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Is this a formula for the inverse number?

eg 123-321?

Number is K

inv K= K%100 + K/10%10 * 10 + K % 10 *100

I'm not sure I exactly wrote, and I need this right for the task at school for graphic algorithm

Edit:Yes i'm stupid xD I'm Beginner xD

closed as unclear what you're asking by Antti Haapala, emlai, GhostCat, chux, Paul Hankin Jan 2 '17 at 20:15

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  • I would separate the calculations more to make them easier to follow, like units = K %10; tens = ...; hundreds = ...; and then when the digits are all separate, combine them again inv = 100 * units + 10 * tens + hundreds;. – Bo Persson Jan 2 '17 at 19:22
  • You're not very clear as to what you're asking. Is 123-321 a string you receive and have to verify it's a palindrome? of you you receive 123 and have to return 321? Will the numbers you receive always 3 digits long? – AntonH Jan 2 '17 at 19:24
  • I do not need this to write a program, but I would draw an algorithm for the number of 3 digits. It is good way or not? my english is suck sorry xD – Nemanja Milenovic Jan 2 '17 at 19:25
  • From a logic standpoint, what you wrote looks correct, but is a very specific solution to the problem. If you code it, you may have to be careful with operation precedence, though, so may need to add brackets for clarification. – AntonH Jan 2 '17 at 19:30
  • Convert the number to a string (library function). Reverse the string. Convert that string to another number (library function) - but watch out for octal if a leading 0 is present! Then subtract the two numbers. – Weather Vane Jan 2 '17 at 19:31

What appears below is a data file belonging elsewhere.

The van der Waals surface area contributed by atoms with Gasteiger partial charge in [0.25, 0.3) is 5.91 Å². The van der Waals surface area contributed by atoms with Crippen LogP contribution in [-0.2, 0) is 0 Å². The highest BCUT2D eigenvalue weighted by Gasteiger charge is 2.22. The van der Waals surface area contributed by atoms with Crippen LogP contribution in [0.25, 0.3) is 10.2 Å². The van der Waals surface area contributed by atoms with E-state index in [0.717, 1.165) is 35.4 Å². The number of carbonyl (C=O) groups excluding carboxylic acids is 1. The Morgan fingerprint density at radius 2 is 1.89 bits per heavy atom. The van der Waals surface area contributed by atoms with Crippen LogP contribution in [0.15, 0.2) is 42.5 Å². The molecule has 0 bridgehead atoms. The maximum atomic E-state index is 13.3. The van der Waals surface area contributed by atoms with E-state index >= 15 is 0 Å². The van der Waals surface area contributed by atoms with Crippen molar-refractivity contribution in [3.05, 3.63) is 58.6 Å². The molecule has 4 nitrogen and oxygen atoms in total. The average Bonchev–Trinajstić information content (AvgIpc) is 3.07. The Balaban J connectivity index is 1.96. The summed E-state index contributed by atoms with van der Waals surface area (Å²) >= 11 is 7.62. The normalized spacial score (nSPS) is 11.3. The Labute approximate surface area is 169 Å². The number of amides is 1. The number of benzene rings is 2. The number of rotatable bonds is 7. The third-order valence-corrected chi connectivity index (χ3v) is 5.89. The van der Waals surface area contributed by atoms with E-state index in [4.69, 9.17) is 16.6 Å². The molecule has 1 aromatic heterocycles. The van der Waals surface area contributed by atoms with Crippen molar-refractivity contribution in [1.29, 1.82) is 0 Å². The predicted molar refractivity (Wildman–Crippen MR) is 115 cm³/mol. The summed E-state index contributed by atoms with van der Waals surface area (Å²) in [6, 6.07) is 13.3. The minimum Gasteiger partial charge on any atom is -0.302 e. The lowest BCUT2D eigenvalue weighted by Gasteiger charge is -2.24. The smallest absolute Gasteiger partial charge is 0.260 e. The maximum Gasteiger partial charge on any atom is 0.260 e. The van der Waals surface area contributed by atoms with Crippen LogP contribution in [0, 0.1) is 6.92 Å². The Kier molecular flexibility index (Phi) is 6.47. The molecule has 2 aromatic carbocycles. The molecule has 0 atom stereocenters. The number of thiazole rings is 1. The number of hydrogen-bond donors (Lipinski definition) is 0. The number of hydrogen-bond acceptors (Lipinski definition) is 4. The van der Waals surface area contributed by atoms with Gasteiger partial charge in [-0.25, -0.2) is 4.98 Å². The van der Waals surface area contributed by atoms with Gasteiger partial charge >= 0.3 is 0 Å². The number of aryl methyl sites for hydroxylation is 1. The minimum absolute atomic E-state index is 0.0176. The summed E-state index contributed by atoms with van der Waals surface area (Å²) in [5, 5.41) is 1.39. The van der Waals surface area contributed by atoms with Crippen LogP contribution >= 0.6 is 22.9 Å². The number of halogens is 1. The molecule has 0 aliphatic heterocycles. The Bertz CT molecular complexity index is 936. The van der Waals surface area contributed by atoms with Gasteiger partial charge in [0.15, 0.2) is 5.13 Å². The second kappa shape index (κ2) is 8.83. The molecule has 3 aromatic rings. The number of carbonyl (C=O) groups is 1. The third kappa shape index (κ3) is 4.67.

3

This logic will help you. variable inverse is the output.

        int num = 123;
        double inverse = 0;
        while (num != 0)
        {
            inverse = inverse * 10;
            inverse = inverse + num % 10;
            num = num / 10;                
        }
  • 2
    Why type of inverse is double instead of int ? – J. Piquard Jan 2 '17 at 20:11
  • Thanks Mr. J. Piquard for your comment... It should be int. But there is no issue with double also. – Ankit Agarwal Jan 3 '17 at 16:09
1

If you want your code to work with any number, consider converting to a string and then reversing it!

int invert( int input )
{
    std::stringstream str;
    str << input;

    std::string s = str.str();
    std::reverse(s.begin(),s.end());

    return atoi( s.c_str() );
}
  • I'd prefer to do it directly in integer instead of doing unnecessary conversions to/from string (involving dynamic memory allocations btw.). – axalis Jan 2 '17 at 20:06
0
#include <stdio.h>
#include <stdlib.h>

int main(void) {
    int i = 123045 , j = 0,k=0;

    while( i != 0 )
        {
        j=i%10;
        k = k *10 + j;
        i /=10;
    }

    printf("%d\n", k);
    return 0;
}

Output 540321

  • In each iteration of the while loop i%10 will extract the first digit from right. This digit is carried over to k by j and we remove the digit from i by using integer division. – Amjad Jan 2 '17 at 19:46
  • 2
    This will not work for number containing zero, e.g. 12305, the termination condition is wrong. – axalis Jan 2 '17 at 20:03
  • Modified; Thanks for bringing this up! – Amjad Jan 2 '17 at 20:10

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